International Monetary Fund has lauded the Indian economy in its annual assessment. The head of IMF’s team for India Ranil Salgado said that 2.6 trillion economy is an elephant which has started to run. The report kept the Indian GDP growth forecast at 7.3 for the current fiscal year and 7.5 percent for the upcoming.
However, as per the IMF report, the composition of the economy is expected to change in upcoming years because the investment and exports are picking up. The investment, consumption and net exports are main components of GDP. The gross investment as a percentage of GDP is projected to jump from 30.6% in FY18 to 32.2% this year and the growth in merchandise exports will be a strong 13.2% this fiscal year. The weak rupee is expected to fillip the growth in exports which has been weak in the tenure of Modi government due to unfavorable global conditions. So the share of consumption which has been driving the Indian economy is expected to come down in this year and upcoming year.
The IMF lauded GST as a ‘milestone reform’ in the country’s indirect taxation policy but also argued for a simpler GST with fewer slabs. “The GST has a complex structure with a relatively high number of rates (and exemptions), which could be simplified without sacrificing progressivity of the current GST and with potentially significant gains from lower compliance and administrative costs,” it said. The Insolvency and Bankruptcy Code (IBC) was also hailed as a milestone structural reform by the IMF. The IBC is expected to solve the Non Performing Assets (NPAs) problem which hampered the credit growth by banks and thus the private investment. “Overall, we’re seeing efforts to improve the balance sheet of banks as well as corporate sector. In our view, these are all important things that need to continue,” said Ranil Sangado.
The IMF reemphasized on the tag of India as the fastest growing major economy in the world and said that the country accounts for 15 percent of global growth. IMF said that the faster economic growth helped the country to lift millions of citizens out of poverty. “India has three decades before it hits the point where the working-age population starts to decline. So that’s a long time. For the next three decades, it is a source of growth for the global economy and could be even longer. But for three decades India can be almost what China was for the world economy for a while.” Salgado said.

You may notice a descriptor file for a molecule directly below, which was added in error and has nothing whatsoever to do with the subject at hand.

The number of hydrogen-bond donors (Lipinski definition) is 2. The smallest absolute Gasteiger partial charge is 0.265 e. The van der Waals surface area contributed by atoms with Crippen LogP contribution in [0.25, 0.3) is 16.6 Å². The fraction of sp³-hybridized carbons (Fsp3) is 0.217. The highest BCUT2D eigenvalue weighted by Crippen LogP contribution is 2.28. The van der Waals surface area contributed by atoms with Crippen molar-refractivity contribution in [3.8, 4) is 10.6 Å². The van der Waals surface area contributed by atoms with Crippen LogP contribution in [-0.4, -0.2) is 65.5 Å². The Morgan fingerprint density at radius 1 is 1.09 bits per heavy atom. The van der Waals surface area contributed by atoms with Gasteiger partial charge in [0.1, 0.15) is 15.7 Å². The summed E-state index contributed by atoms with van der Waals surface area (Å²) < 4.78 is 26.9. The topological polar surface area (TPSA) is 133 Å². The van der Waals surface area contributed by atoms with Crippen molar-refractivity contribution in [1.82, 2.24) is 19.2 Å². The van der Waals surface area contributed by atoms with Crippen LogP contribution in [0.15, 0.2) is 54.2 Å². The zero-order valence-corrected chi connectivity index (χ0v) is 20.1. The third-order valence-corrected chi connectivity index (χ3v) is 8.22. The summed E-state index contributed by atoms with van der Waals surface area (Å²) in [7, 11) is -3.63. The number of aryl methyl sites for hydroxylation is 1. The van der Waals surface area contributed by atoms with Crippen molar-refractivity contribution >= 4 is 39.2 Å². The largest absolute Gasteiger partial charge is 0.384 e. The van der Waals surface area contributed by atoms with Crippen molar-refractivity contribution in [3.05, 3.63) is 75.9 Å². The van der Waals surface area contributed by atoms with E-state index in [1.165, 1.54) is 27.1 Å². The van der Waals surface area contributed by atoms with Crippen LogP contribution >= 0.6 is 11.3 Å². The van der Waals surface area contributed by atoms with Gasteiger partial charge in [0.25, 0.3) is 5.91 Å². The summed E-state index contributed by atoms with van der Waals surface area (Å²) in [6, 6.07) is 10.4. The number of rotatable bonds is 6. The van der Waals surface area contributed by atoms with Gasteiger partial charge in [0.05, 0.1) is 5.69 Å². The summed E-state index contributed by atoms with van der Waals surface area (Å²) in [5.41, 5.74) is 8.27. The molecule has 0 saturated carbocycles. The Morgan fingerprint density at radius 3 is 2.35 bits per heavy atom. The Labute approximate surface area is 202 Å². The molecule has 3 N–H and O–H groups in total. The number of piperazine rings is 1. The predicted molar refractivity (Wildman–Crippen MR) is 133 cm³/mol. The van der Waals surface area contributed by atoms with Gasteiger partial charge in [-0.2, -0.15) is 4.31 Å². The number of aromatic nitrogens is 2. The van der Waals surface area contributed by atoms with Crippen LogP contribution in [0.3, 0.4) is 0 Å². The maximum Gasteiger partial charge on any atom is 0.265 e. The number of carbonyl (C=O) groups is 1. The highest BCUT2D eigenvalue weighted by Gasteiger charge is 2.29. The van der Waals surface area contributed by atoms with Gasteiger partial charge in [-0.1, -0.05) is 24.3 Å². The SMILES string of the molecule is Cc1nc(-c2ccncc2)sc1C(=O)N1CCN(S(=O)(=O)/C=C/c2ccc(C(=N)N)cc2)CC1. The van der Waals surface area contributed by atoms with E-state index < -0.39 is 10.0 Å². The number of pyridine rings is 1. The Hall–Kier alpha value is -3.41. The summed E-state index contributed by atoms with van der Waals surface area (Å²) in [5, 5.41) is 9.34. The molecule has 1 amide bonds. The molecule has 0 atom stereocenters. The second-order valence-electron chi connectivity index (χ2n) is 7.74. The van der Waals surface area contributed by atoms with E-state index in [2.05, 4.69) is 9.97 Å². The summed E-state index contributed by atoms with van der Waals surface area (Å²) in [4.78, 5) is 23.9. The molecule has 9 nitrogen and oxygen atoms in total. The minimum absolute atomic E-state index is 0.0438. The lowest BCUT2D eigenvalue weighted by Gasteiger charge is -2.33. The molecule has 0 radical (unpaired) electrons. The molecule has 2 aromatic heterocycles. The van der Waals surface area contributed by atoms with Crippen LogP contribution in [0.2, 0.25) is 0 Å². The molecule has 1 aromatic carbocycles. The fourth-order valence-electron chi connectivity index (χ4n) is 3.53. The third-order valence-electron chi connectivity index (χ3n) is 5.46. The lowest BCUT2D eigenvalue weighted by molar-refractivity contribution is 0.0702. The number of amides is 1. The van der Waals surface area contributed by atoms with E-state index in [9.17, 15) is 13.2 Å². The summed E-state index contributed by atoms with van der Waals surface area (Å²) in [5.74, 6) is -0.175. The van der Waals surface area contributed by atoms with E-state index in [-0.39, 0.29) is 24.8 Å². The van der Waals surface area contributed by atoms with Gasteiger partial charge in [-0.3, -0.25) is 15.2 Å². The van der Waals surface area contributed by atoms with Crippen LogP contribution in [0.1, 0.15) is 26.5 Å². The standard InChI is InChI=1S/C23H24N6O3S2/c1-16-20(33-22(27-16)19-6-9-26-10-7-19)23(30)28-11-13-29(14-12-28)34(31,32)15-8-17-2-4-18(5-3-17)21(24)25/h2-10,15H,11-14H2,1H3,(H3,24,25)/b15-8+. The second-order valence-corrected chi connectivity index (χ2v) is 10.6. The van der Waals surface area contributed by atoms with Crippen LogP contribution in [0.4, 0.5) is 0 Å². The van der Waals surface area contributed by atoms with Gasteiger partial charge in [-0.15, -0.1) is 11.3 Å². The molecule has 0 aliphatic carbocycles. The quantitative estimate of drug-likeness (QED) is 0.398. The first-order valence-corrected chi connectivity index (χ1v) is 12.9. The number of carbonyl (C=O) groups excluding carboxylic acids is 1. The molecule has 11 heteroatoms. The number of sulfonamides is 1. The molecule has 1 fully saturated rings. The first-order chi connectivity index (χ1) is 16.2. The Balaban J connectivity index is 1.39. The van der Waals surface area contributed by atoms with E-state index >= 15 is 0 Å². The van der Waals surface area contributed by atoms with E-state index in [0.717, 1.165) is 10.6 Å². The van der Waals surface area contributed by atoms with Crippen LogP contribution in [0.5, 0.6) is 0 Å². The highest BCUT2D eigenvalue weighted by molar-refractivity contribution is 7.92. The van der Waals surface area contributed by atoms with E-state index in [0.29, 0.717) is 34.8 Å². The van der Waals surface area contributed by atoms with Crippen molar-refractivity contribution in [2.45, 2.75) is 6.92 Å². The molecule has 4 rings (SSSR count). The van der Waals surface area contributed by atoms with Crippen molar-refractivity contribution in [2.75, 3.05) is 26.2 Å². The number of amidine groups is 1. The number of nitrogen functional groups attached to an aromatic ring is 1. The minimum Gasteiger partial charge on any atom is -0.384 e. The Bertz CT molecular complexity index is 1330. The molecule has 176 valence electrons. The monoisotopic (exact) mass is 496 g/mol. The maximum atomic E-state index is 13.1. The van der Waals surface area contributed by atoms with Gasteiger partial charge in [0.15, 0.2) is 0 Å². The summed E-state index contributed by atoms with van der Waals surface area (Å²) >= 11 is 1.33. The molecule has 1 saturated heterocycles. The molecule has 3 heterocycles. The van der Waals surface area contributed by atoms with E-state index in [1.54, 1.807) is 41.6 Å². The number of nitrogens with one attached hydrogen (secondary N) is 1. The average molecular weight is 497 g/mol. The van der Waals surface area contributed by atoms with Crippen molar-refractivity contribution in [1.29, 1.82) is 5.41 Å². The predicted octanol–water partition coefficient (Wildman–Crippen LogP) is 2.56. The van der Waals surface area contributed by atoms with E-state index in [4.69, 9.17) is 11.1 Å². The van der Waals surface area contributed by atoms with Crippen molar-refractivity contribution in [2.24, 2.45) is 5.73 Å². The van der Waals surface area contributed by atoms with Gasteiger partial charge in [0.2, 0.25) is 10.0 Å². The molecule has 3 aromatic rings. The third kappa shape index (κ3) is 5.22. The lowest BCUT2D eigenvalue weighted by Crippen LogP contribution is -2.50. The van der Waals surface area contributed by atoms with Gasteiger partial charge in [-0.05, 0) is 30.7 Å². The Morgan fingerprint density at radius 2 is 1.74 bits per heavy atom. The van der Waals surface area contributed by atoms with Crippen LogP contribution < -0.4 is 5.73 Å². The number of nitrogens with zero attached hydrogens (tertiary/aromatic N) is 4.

Some important points the IMF raised for the faster economic growth were regarding the land and labor reforms. The country needs to grow at double digit to become a middle income economy and for this growth in manufacturing is necessary. China posted double digit growth for more than decades on the back of manufacturing and given the huge population base and the demographic dividend, India could replace China as global manufacturing hub. But to become a manufacturing powerhouse the country will have to change its archaic labor laws and land acquisition needs to be simplified. The other problem faced by Indian economy is the rising oil prices which could stop the government from reaching fiscal deficit targets and could widen the current account deficit. “Risks are tilted to the downside from external factors, such as higher global oil prices and tighter global financial conditions, as well as domestic financial vulnerabilities” said IMF report.